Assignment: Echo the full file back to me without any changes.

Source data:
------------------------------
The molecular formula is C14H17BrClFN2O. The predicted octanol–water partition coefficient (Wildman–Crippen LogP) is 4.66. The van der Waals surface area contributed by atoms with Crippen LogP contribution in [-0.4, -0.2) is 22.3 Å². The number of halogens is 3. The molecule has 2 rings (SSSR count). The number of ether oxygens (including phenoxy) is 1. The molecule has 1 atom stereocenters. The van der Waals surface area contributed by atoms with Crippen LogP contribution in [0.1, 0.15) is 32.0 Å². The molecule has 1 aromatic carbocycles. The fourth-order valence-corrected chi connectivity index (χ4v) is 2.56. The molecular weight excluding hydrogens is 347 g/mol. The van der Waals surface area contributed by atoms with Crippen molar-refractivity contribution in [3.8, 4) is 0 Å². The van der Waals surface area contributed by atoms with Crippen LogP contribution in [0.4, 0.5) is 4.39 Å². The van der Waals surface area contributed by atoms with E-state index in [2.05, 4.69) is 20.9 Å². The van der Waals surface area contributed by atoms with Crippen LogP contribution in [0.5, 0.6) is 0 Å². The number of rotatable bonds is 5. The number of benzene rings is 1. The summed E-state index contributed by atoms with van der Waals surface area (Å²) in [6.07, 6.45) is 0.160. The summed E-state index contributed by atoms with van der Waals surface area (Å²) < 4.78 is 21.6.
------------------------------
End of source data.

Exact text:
The molecular formula is C14H17BrClFN2O. The predicted octanol–water partition coefficient (Wildman–Crippen LogP) is 4.66. The van der Waals surface area contributed by atoms with Crippen LogP contribution in [-0.4, -0.2) is 22.3 Å². The number of halogens is 3. The molecule has 2 rings (SSSR count). The number of ether oxygens (including phenoxy) is 1. The molecule has 1 atom stereocenters. The van der Waals surface area contributed by atoms with Crippen LogP contribution in [0.1, 0.15) is 32.0 Å². The molecule has 1 aromatic carbocycles. The fourth-order valence-corrected chi connectivity index (χ4v) is 2.56. The molecular weight excluding hydrogens is 347 g/mol. The van der Waals surface area contributed by atoms with Crippen molar-refractivity contribution in [3.8, 4) is 0 Å². The van der Waals surface area contributed by atoms with Crippen LogP contribution in [0.4, 0.5) is 4.39 Å². The van der Waals surface area contributed by atoms with E-state index in [2.05, 4.69) is 20.9 Å². The van der Waals surface area contributed by atoms with Crippen LogP contribution in [0.5, 0.6) is 0 Å². The number of rotatable bonds is 5. The number of benzene rings is 1. The summed E-state index contributed by atoms with van der Waals surface area (Å²) in [6.07, 6.45) is 0.160. The summed E-state index contributed by atoms with van der Waals surface area (Å²) < 4.78 is 21.6.